Seatbelts - Slack
"Automatic" seatbelt designs that were used in some vehicles placed the shoulder belt across your torso as you sat down and closed the door. But for optimal safety, you still had to remember to always manually buckle the lap belt, and a North Carolina study showed only 28-percent remembered to do so. In some crashes, the occupant would "submarine" below the shoulder belt, and receive severe to fatal injuries to their neck or abdomen or liver. The lack of an "anti-submaring" seatpan also allowed the belted occupant to slide forward, with the lap belt riding dangerously up and across the abdomen.
Rear seat lap-belt-only designs, with no shoulder belt , can be injurious or lethal, especially for children. Rear seat occupants should have the superior protection of the combination of lap and shoulder seatbelts, rather than just a lap belt. There have been severe abdominal and spinal injuries, especially to children, that are caused when they "jacknife" forward over the lap belt in a frontal crash.
Excessive "spool-out" of the belt from its retractor, often as much as 5 inches or more, allows the belted occupant to slam their head into the steering wheel or dash or windshield, or out the side window. Seatbelt retractors typically require the inertial movement of a small pendulum device in response to the deceleration in a crash, to lock the belt and prevent it from coming any further out, but the belt will stay locked only if stress is maintained against the belt webbing.... which is often not the case in rollovers and multiple collision accidents.
Seatbelt pre-tensioners automatically snug the lap belt and shoulder belt at the start of a crash, enabling the occupant to better "ride down" the deceleration forces of the crash, and for snugger restraint in side impacts and rollovers. Known about for years, pre-tensioners are being phased into many new cars, minivans, and pickups, though not typically for all front and rear occupants. An occupant in an SUV rollover or side impact who is severely injured because their seatbelt lacked a pre-tensioner, may likely have a meritorious case.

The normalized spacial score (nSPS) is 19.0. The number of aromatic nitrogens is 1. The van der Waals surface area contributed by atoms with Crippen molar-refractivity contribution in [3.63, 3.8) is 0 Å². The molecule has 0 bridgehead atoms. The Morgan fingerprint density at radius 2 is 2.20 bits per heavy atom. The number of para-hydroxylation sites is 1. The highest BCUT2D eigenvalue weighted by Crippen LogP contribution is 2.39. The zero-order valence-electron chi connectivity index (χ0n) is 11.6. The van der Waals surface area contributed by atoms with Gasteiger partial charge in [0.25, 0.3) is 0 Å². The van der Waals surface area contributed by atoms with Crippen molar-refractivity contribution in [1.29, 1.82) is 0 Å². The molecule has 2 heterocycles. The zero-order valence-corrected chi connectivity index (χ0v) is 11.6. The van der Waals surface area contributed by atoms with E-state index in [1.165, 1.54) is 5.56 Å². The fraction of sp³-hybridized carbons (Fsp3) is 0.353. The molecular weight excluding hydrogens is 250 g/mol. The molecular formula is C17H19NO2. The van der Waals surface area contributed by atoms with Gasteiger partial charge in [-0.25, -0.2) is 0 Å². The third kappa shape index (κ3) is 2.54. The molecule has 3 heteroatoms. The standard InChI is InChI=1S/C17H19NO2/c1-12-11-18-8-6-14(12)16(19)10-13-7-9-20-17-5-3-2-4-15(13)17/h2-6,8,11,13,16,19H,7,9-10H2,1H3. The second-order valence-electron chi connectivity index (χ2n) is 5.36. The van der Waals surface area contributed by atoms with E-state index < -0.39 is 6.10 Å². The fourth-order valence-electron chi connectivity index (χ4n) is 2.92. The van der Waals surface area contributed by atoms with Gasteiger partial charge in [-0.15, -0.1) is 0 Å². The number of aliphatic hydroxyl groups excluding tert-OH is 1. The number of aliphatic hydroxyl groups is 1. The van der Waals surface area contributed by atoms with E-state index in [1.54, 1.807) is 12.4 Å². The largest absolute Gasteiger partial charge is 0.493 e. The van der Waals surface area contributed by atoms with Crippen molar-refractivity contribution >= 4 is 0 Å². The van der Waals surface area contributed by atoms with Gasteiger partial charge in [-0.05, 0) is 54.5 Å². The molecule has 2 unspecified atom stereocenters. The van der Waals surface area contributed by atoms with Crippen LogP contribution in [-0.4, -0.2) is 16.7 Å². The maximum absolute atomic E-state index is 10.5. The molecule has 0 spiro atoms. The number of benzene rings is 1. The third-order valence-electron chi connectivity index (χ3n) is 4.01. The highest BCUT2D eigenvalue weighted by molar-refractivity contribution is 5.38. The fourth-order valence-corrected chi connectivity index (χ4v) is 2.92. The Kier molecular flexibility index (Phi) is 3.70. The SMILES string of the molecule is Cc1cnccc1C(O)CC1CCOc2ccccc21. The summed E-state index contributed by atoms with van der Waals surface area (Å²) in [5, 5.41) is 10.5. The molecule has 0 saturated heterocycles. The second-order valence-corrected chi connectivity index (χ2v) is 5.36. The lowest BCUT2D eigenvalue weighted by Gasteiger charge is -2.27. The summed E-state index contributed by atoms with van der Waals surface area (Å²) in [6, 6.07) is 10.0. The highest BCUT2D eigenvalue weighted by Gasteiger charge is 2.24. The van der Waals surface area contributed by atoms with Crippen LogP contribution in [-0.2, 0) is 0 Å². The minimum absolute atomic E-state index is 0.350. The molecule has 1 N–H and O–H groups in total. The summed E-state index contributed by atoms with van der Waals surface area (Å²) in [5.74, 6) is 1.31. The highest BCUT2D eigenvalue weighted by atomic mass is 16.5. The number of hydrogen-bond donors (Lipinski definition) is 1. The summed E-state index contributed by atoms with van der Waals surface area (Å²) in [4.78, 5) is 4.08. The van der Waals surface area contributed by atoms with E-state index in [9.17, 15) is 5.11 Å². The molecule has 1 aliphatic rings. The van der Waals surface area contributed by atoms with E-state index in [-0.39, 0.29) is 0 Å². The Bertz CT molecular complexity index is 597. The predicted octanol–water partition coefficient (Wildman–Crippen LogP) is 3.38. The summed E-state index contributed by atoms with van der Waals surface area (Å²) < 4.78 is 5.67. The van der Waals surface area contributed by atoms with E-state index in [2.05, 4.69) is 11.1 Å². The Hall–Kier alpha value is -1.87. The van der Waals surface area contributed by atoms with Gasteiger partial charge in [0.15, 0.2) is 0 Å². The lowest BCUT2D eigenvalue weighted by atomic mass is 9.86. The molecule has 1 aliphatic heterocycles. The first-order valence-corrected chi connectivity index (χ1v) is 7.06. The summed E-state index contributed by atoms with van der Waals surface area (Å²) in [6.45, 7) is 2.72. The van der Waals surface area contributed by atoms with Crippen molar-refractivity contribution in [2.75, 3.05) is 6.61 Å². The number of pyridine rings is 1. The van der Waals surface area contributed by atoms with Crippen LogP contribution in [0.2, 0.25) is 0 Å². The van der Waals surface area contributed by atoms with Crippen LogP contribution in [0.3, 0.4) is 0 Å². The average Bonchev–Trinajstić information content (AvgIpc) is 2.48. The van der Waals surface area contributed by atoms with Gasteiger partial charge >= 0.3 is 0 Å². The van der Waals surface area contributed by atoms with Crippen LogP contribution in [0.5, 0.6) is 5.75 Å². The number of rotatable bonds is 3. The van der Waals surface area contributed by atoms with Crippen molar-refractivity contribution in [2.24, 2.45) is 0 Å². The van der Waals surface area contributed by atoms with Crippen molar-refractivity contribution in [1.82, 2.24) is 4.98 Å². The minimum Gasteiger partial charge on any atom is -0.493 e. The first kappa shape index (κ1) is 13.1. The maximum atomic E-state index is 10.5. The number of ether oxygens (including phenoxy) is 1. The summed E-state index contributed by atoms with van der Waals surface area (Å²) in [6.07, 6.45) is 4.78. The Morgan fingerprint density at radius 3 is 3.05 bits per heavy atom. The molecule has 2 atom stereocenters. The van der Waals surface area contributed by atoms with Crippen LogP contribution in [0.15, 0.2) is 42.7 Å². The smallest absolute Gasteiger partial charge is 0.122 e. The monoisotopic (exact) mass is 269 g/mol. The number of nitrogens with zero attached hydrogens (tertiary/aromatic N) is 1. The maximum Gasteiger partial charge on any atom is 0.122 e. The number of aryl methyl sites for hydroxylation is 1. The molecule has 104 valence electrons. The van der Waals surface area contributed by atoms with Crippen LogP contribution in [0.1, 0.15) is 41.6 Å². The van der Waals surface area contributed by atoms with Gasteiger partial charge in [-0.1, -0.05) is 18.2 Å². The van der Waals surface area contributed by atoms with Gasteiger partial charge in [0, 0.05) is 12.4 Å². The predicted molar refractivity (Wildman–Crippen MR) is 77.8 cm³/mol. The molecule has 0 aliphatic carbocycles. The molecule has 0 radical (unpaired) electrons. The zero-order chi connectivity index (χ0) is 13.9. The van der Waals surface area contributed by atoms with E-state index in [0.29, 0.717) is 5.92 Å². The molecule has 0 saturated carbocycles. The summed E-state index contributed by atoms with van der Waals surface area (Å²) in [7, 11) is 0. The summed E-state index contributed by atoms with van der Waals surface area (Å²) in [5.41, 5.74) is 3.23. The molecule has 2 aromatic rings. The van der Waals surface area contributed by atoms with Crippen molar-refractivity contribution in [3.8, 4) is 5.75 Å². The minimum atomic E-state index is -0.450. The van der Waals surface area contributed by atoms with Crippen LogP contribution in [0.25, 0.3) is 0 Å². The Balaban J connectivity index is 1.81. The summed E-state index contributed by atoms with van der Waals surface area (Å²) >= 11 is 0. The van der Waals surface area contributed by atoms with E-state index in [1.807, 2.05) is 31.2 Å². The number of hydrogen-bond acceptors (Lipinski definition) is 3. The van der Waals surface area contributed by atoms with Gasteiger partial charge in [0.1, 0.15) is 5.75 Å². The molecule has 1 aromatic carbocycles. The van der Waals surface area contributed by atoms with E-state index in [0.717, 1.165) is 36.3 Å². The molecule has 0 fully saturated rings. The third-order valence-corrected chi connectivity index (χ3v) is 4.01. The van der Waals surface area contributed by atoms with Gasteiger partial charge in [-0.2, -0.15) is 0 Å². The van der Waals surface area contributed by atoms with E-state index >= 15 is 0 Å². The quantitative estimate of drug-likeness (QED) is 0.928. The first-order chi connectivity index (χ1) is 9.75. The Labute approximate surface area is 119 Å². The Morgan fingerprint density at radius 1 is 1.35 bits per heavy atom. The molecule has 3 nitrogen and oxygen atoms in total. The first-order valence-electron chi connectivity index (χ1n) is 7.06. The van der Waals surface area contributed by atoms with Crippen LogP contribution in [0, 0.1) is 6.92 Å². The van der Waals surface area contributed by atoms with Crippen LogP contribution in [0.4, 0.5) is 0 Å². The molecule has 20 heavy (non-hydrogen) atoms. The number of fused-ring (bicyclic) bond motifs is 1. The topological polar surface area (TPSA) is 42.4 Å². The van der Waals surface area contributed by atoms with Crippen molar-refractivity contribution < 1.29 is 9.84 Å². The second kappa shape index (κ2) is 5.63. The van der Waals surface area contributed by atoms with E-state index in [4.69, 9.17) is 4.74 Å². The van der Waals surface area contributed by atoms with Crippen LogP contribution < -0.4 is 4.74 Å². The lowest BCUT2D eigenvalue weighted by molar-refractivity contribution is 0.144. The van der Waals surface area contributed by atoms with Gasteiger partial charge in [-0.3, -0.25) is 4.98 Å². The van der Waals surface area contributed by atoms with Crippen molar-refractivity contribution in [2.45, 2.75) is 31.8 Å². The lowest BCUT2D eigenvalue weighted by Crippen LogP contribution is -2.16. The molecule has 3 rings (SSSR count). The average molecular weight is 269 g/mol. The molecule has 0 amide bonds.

A novel "windowshade" type of seatbelt was used in millions of cars, pickups, and vans that were built by GM, Ford, and Chrysler from the mid-70's through about 1990. The windowshade feature allowed you to pull the shoulder belt out of its retractorfor more loose-fitting comfort... but it often became progressively looser while you' were driving, and it would stay loose, much too loose to protect you in a crash.
Another bad design, favored by GM over the years, attaches both the lap and shoulder belts to the door. If the door comes open in a crash, the belt no longer restrains the occupant, who can be ejected. It also fits poorly across the chest, and may cut dangerously across the wearer's neck. Car dealers invariably disconnected these door-mounted automatic in their showrooms (a violation of federal law). In daily use, most drivers and passengers disconnect and reconnect them as they exit and enter their car ... thus defeating their so-called "automatic" intent.
Safer seatbelts should always fit properly and snugly, and stay snug throughout the crash or rollover. It is important to have adjustable up-and-down anchorages for the shoulder belt help ensure a good fit for taller and shorter occupants. Some recent designs also incorporate the lap and shoulder belt directly into the seat itself, which also requires a stronger seat structure and stronger seat anchorages.